The Philadelphia Phillies may have technically had the last hurrah of their mini-dynasty in October 2010. Back then, Phillies fans like myself were convinced that a second World Series title in three years was imminent, after they swept the overmatched Cincinnati Reds in the NLDS. Back then, Philadelphia looked to be unstoppable while Cincinnati was a playoff newcomer just happy to be there.
But ever since the Phillies no-hit and swept the Reds in that playoff series, they haven't risen that far again. The subsequent NLCS loss to the San Francisco Giants, the NLDS loss to the St. Louis Cardinals the next year, and this current wasted 2012 season made sure of that. Yet as the Phillies keep sliding from their glory days, the Reds are finding theirs.
As Cincinnati heads over to Philadelphia starting on Aug. 20, the Reds are 74-48 and are beginning to pull away from the NL Central. After making a mere cameo in the 2010 playoffs, this year's Reds don't seem likely to settle for a winless postseason this time. In fact, with the Washington Nationals still going ahead with shutting down Stephen Strasburg, and with the Giants having lost Melky Cabrera, Cincinnati could well be the NL pennant favorite going into October.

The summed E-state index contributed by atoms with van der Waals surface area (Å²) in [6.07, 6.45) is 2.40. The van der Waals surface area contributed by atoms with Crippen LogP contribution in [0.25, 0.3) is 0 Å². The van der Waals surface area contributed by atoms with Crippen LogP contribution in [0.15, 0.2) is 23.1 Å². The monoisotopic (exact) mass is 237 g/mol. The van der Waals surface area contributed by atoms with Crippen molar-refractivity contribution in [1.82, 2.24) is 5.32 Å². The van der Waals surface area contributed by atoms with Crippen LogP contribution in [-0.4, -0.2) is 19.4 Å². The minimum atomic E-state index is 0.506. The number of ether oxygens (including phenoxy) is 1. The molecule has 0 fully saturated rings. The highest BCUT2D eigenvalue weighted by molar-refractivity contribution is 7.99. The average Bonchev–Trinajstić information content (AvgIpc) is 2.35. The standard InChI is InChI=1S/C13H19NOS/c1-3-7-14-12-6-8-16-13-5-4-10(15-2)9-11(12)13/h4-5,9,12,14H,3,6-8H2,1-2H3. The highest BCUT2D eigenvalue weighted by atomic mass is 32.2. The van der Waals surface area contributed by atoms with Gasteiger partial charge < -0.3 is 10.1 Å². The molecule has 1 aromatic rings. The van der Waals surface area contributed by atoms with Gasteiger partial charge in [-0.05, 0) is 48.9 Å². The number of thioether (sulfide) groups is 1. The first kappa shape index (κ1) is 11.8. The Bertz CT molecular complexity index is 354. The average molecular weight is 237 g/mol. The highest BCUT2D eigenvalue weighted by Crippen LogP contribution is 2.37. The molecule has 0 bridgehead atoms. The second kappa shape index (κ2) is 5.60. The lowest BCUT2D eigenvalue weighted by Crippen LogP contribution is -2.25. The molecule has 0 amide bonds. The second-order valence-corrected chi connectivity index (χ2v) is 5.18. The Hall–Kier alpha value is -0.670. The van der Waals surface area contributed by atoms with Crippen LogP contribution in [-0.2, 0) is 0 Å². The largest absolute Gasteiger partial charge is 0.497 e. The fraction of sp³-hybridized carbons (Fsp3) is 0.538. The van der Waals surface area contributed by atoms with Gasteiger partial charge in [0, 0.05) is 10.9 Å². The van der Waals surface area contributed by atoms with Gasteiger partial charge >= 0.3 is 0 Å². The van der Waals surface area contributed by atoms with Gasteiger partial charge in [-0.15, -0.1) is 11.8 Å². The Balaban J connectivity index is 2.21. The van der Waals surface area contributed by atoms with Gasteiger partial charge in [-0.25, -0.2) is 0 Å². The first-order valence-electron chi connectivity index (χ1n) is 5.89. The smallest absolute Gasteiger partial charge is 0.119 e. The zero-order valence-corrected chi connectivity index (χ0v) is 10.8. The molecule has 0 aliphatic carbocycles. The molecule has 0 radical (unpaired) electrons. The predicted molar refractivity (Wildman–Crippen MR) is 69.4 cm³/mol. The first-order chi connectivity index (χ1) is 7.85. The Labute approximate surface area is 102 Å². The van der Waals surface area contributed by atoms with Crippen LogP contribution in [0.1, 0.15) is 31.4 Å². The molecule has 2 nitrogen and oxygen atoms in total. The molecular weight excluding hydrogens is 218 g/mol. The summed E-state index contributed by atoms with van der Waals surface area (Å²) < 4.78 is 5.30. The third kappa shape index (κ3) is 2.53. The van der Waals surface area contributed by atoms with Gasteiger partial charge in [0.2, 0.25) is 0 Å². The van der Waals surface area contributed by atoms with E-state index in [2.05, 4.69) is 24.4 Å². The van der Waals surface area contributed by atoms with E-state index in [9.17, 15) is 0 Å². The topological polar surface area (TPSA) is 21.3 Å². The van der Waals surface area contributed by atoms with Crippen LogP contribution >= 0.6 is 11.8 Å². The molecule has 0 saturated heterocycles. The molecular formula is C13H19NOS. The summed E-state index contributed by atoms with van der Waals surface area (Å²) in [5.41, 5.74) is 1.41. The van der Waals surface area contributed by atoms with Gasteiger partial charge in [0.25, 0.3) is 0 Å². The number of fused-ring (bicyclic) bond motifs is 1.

The Reds have gotten even stronger lately by doing what the Phillies haven't done all year - survive costly injuries. Losing 2010 MVP winner and 2012 MVP favorite Joey Votto on July 15 should have stopped Cincinnati in its tracks. Even now, Votto has met setbacks in his recovery and may not be back until September, with his health likely to stay a question mark in October.
Yet while the Phillies tanked when they lost Ryan Howard, Chase Utley and Roy Halladay for extended stretches - and kept tanking even when they returned - the Reds have gone 24-10 without their leader. The team that couldn't hit a lick off the Phillies two Octobers ago with Votto - and still hits an average of only one point better than this year's Phillies - has somehow survived without their big offensive piece.
Unlike this year's Philadelphia squad, however, Cincinnati actually has more than one reliable pitcher. The Reds have the fourth lowest team ERA in baseball, have a Cy Young-level ace in Johnny Cueto and have seen hard-throwing Aroldis Chapman - who got knocked around as a rookie by the Phillies in Game 2 two years ago - become a Cy Young-level reliever.
In 2010, the Reds were the team of the future while the Phillies were the team of right now - at least at that time. It has only taken two years for Philadelphia to drop off, ever since the sky looked to be the limit after sweeping Cincinnati. And two years after Halladay no-hit the Reds in his playoff debut, he faces them again on Aug. 20 in a meaningless game with a sub .500 record.
The Phillies had to get swept by the Colorado Rockies in 2007 before they could learn to be a world champion. Now perhaps these Reds are ready to take a similar next step after being swept in their playoff debut - which hopefully won't end up being the last postseason series win of this Phillies' era.
Robert Dougherty is a life-long Philadelphia resident who has followed the Phillies since he was eight years old.
Other stories from this contributor
- Sports & Recreation
- Philadelphia Phillies
- Cincinnati Reds